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  First Thoughts

    Dan Gilmore

    Editor

    Supply Chain Digest



 

 
Sept. 18, 2020

Supply Chain News: Walmart and Amazon by the Numbers 2020 Part 2

More Analysis from Our Annual Review of the World's Two Most Important Retailers

My column a few weeks ago on Walmart and Amazon by the Numbers 2020 once again proved very popular. I am very pleased to be backed this week with part 2, as we dig into the data from the world's two most important retailers.

Gilmore Says....

Importantly, Walmart also has to pay a dividend from its cash flow- $6.0 billion worth last year - while Amazon does not.

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To first put the numbers from both of my columns in perspective, let's first look at the rise of US ecommerce. According to the Commerce Dept., ecommerce sales were about 12% of total retail sales last year, up from about 9.9% in 2018 - but those total retail numbers include sales of cars, gas stations, restaurants and a few other categories that are not really relevant for comparison.

So, we run the numbers based on the same formula we used in part 1 of this series to analyze Walmart's share of US retail, for which we take total retail and subtract out those non-relevant categories . Using that formula, ecommerce sales were a much higher 16.3% of total US retail sales in 2019, up strongly from 14.9% in 2018, as shown in the graphic below.  Of course, that share is much higher in some product categories, such as electronics and apparel and growing daily.

 

The share of ecommerce sales have amazingly taken off even faster this year in the face of the pandemic and the stay/work at home economy.

 

Even using the Commerce Dept.'s overstated denominator, the government says ecommerce sales jumped from 11.8% in Q1 of this year to 16.1% in Q2. Using my formula that subtracts non-relevant categories, the number would be more than 20%.

 

This is obviously the key retail battleground.

 

 

In my first column, we also graphed the annual percentage growth for Walmart's US retail sales, which slowed noticeably a few years back but have rallied a bit the last few years before a flat 2019. Below we show the Walmart numbers in absolute terms across its three reporting units: US, Sam's Club, and International. All units have seen the pace of growth slow sharply, though US store sales were up a fairly strong 3.0% in 2019. The on-going big slowdown in international remains a bit puzzling.

 

 

The cumulative average revenue growth rate (CAGR) for each unit and total sales since 2015 is shown above the main chart. Walmart has had a CAGR of 5.1% for total sales from 2002 through 2019, but that clearly came much more from the first half of that period than the last few years. Since 2015, total revenue has grown 2.09% annually, with international actually falling 0.7% per year, Sam's Club basically flat at 0.83% annual growth, and surprisingly the fastest growth in the most mature segment, US retail, at 3.4%. Still the wimpy 1.8% total revenue growth in 2019 represents more than $9 billion in new revenue - and that's a good sized retailer on its own.

Switching gears, Amazon for years received much criticism for its consistent failure to really make any money, but that started to change in 2016 and really jumped in 2018, as can be seen in the chart below. Net income for 2019 was $11.5 billion, up 11.5%, and reached 4.1% of sales, both those numbers easily setting company records.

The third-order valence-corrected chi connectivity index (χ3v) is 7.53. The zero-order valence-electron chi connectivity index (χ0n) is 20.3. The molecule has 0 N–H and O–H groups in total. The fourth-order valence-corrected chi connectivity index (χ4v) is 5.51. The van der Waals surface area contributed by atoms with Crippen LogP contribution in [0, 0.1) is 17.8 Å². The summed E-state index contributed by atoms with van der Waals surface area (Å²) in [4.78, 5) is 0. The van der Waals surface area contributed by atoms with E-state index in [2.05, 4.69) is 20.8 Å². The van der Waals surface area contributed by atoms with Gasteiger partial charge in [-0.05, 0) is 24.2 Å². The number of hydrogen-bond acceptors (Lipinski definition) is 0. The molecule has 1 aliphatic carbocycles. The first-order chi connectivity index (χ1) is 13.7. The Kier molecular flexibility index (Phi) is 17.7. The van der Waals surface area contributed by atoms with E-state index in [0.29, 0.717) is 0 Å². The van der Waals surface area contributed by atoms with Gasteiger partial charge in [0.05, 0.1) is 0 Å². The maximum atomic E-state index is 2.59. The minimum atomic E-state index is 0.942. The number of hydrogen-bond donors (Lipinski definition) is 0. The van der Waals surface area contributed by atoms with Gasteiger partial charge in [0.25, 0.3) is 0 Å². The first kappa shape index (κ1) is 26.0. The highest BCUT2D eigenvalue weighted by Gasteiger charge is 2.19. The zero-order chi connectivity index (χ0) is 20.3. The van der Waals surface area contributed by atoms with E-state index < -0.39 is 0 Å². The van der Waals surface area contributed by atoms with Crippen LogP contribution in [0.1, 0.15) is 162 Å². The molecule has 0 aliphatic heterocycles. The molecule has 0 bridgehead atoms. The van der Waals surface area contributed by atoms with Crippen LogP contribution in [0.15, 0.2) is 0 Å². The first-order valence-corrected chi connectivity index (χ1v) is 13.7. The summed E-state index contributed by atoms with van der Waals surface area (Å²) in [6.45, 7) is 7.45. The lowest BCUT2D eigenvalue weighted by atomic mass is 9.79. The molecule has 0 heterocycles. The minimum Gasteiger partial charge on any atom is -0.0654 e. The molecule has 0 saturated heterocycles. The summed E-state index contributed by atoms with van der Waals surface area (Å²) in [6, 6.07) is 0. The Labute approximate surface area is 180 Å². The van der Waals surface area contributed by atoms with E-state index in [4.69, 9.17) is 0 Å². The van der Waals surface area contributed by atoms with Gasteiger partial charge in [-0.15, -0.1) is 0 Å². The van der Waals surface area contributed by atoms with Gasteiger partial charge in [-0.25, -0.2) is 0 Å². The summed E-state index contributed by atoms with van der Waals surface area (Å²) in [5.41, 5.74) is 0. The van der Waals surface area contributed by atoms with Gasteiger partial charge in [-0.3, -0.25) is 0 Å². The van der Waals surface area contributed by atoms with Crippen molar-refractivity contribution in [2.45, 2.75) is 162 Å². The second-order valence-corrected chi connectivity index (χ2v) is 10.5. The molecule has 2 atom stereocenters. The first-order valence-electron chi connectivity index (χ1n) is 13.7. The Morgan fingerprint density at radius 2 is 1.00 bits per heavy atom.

However, it's worth noting that 28% of its operating income came from its AWS web services unit.

 

Walmart, by comparison, had profits of $14.8 billion last year, not that much more than Amazon, and which represented only 2.8% of sales, lower than Amazon's margin percent.

 

For years some said to look at Amazon's cash flow from operations instead of profits, a view which has painted a more favorable picture when profits were low.

 

Operating cash flow as a percent of revenue has generally been much higher at Amazon than at Walmart for many years - and was more than two times so in 2019, as shown in the chart below.

 

 

 

In fact, despite having about half the revenue of Walmart, Amazon again had higher operating cash flow in absolute terms last year, at $32.1 billion versus $25.2 billion for Walmart.

 

But there is operating cash flow and then what is called "free cash flow," or operating cash flow minus capital expenditures, and here the story is also interesting.

 

Amazon had that $32.1 billion operating cash flow in 2019, and had CapEx of about $16.8 billion, up from $13.4 billion in 2019. So that means CapEx was 52.3% of operating cash flow, up from 44% in 2018. Lots of fulfillment centers still being built.

Walmart, on the other hand, had CapEx of about $10.7 billion - up just a bit from $10.3 billion in 2018. With $25.2 billion in operating cash flow, that means CapEx of about 42.4% of OCF, though with Walmart now generating less OCF than its rival. (Note: as a proxy for official CapEx, I am using spending on real estate, equipment and technology).

Importantly, Walmart also has to pay a dividend from its cash flow- $6.0 billion worth last year - while Amazon does not. So Amazon's operating cash flow minus CapEx spend = $18.6 billion in 2019. Doing the same calculation with Walmart but also subtracting the dividend leaves it with $8.5 billion in free cash. That is less than 50% of Amazon's total, and is lower for just the second time, with the first in 2018.

 

The dividend factor is huge and a giant advantage for Amazon while it lasts.

 

I have lots more, but I am out of space. Hope you have enjoyed this look at the numbers.

Any reaction to these numbers from Amazon and Walmart? Any other data you would like to see? Let us know your thoughts at the Feedback button or section below.


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